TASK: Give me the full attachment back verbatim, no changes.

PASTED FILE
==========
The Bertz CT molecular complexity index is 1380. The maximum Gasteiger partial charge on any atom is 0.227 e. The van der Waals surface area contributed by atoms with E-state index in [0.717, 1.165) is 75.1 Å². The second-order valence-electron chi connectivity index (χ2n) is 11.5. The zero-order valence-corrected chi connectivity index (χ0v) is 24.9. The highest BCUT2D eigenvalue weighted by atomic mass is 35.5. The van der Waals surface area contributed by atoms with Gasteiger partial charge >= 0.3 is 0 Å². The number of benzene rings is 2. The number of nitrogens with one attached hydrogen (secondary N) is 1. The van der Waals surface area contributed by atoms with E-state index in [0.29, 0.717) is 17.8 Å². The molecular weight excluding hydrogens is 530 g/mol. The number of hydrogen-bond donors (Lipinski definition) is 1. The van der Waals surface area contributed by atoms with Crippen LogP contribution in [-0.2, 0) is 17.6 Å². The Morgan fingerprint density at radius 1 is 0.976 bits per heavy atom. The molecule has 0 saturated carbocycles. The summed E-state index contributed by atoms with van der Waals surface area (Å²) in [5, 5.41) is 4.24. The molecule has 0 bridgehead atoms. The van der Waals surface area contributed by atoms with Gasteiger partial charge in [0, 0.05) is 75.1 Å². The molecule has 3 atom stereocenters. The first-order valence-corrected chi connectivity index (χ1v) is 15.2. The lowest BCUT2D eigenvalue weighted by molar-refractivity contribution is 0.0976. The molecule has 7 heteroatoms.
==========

The Bertz CT molecular complexity index is 1380. The maximum Gasteiger partial charge on any atom is 0.227 e. The van der Waals surface area contributed by atoms with E-state index in [0.717, 1.165) is 75.1 Å². The second-order valence-electron chi connectivity index (χ2n) is 11.5. The zero-order valence-corrected chi connectivity index (χ0v) is 24.9. The highest BCUT2D eigenvalue weighted by atomic mass is 35.5. The van der Waals surface area contributed by atoms with Gasteiger partial charge >= 0.3 is 0 Å². The number of benzene rings is 2. The number of nitrogens with one attached hydrogen (secondary N) is 1. The van der Waals surface area contributed by atoms with E-state index in [0.29, 0.717) is 17.8 Å². The molecular weight excluding hydrogens is 530 g/mol. The number of hydrogen-bond donors (Lipinski definition) is 1. The van der Waals surface area contributed by atoms with Crippen LogP contribution in [-0.2, 0) is 17.6 Å². The Morgan fingerprint density at radius 1 is 0.976 bits per heavy atom. The molecule has 0 saturated carbocycles. The summed E-state index contributed by atoms with van der Waals surface area (Å²) in [5, 5.41) is 4.24. The molecule has 0 bridgehead atoms. The van der Waals surface area contributed by atoms with Gasteiger partial charge in [0, 0.05) is 75.1 Å². The molecule has 3 atom stereocenters. The first-order valence-corrected chi connectivity index (χ1v) is 15.2. The lowest BCUT2D eigenvalue weighted by molar-refractivity contribution is 0.0976. The molecule has 7 heteroatoms.